What has been the progression of this house? You have a place in Detroit that is amazing and one in South Beach that is in process, but I know this one has been a continual work in progress for a couple years. Tell us some of the history, and a bit more about its transformation.
This one never ends. We have already made some major changes since you were here, last summer. It is a constantly evolving project. We started with a one bedroom cottage that had enormous personality. It was such a great little space, but it ceased to function for our growing family and free time. The object was to hold on to that original personality as tight as possible while expanding every aspect of the property. Make it larger and more functional but hold on to the charm.
Is there a favorite space you each love at this property?
The showers. oh…. the showers… and the Airstream. It’s a great little rustic getaway
When up north what does your day-to-day look like?
Coffee and email in the mornings, farmers markets, elaborate meal planning, gardening. Then hikes or jogs on local trails, an afternoon spin in the boat when weather allows, cooking and outdoor fires at sunset…. and the occasional trip back to Detroit.
There is nothing we love more than the dinner parties you two throw. How did you specifically design this space for summer entertaining and cooking that is 100% unique to you?
We made the space as efficient as we possibly could, while maintaining a sense of warmth. We opened the inside kitchen and dining areas to the outdoor kitchen and dining spaces for a seamless experience. The space is basically a commercial cooking space inside and out that is masquerading as an old cottage. This allows for us to prep, cook, serve and clean up for a large group in a fraction of the time it would take with an ordinary kitchen. All the while as we quickly clean, the guests are distracted by the amazing view. One thing of note is that we have always entertained for large numbers even on a 1923 Norge cooktop. We just grew up that’s all.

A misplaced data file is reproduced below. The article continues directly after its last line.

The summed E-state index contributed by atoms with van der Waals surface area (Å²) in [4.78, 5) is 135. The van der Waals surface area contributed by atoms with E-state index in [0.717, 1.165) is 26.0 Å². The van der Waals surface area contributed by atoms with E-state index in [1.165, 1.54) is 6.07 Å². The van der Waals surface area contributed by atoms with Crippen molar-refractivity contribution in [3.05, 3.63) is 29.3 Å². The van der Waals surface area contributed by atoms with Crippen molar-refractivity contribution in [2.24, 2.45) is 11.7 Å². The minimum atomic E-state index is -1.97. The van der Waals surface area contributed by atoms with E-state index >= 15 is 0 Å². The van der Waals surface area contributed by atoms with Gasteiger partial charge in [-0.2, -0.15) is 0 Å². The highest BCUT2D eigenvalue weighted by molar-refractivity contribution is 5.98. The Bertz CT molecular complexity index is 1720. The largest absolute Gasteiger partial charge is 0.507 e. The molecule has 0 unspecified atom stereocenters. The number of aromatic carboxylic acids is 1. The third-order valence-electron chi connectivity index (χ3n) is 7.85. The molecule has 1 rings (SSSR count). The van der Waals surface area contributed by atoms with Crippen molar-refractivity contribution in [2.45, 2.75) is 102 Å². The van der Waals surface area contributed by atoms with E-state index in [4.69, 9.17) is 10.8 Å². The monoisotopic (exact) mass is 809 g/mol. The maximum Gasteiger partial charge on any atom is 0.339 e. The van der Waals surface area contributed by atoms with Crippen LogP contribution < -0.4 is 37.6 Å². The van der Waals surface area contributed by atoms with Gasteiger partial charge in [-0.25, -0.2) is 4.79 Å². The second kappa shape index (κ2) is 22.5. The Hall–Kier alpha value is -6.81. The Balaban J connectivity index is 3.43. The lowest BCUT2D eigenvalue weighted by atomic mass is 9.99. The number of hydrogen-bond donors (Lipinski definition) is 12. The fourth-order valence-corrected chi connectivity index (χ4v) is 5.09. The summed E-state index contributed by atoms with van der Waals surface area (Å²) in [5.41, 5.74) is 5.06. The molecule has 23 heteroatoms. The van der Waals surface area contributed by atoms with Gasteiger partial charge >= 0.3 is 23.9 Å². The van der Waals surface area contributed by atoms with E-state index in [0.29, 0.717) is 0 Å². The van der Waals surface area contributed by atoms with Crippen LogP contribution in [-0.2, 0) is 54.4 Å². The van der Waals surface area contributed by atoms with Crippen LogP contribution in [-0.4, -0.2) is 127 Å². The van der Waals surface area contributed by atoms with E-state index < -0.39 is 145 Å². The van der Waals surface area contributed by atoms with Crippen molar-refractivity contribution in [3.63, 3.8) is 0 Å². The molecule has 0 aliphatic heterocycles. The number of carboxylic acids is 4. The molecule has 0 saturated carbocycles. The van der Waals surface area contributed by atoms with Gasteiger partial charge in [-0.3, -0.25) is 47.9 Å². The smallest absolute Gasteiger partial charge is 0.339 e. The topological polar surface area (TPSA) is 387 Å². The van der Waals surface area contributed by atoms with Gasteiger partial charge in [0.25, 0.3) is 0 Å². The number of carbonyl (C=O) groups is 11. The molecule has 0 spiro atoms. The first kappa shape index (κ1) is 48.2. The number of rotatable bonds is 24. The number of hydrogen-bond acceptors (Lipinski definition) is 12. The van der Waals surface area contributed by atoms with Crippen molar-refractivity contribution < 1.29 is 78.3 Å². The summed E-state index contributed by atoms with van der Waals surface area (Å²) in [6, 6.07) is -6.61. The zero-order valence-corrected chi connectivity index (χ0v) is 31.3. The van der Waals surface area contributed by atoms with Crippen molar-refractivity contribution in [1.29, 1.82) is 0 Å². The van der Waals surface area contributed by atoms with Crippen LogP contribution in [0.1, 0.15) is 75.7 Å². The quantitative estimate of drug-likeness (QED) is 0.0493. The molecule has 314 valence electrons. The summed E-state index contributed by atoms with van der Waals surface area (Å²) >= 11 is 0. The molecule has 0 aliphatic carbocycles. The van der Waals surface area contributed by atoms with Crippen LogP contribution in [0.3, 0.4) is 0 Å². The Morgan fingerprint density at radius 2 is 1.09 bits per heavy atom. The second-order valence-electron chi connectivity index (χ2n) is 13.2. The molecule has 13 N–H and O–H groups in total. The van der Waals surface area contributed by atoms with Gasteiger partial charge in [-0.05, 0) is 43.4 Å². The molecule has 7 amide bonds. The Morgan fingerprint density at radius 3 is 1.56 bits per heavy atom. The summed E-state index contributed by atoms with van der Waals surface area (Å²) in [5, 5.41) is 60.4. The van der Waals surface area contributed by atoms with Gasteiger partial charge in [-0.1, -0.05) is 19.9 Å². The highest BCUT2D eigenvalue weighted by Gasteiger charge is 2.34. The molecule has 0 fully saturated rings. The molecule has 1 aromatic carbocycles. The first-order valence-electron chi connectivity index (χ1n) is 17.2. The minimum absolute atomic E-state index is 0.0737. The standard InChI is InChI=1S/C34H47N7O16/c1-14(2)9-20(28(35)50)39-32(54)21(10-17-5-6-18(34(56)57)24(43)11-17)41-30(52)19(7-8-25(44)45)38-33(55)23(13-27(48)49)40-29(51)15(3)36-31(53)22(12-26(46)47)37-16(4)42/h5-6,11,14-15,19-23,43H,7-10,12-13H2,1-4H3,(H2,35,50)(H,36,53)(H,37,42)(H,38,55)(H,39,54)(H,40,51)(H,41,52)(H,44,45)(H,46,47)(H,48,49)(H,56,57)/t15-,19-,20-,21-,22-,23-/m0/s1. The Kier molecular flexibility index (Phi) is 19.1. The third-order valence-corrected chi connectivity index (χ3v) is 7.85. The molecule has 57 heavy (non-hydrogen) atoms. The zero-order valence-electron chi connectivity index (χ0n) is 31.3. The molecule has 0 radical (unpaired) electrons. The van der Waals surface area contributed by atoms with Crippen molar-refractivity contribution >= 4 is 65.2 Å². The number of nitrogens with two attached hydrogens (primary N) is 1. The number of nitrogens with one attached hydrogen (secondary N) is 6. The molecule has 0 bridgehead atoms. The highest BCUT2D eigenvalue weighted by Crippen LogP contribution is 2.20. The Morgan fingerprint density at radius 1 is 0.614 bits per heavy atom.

What would you say is the most important thing to focus on when building a space centered on entertaining and cooking?
Make the kitchen visible and part of the experience. These days most people are interested in food. Where it came from, how it’s being prepped, and when they get to try it. We keep things very local and transparent, and most guests end up in the kitchen, so you have to make it comfortable and accessible to the guests while not getting in the way of the cook! Function, Function, Function. From prep to clean up make no compromise to function. Our kitchen is 100% composted or recycled no landfill needed.
That said, best party ever and best story from it?
oh – those are usually the ones that get foggy with the details. I would say the party’s centered around marriage from engagement to rehearsals to full on nuptials, those are the best.
Any details we should know about the house that would be surprising?
It started as a one room school house for the Native Americans that once lived here. No electric power. everything was LP including refrigeration and lighting. A collected rain water feed and gravity feed water system was the water system.
If you could only choose a couple pieces from this house to keep, what would they be?
Chet – the le chanche stove, the pizza oven, the fountain
Kyle- the bar space, the custom outdoor dining table
What is your advice for living the best life in the most beautiful way?
Make sure to be connected to your surroundings. Spending time with family and friends and eating and drinking fresh and local in this amazing land that we live in is a special thing. Conversation here tends to back up and breathe. It’s refreshing and heartwarming and invaluable.
Lastly, what is inspiring both of you right now?
Our recent trip to cuba… caribbean Detroit. Amazing. Cuba Cuba Cuba!
A big thanks to Chet and Kyle for bringing us into their gorgeous Northern Michigan retreat.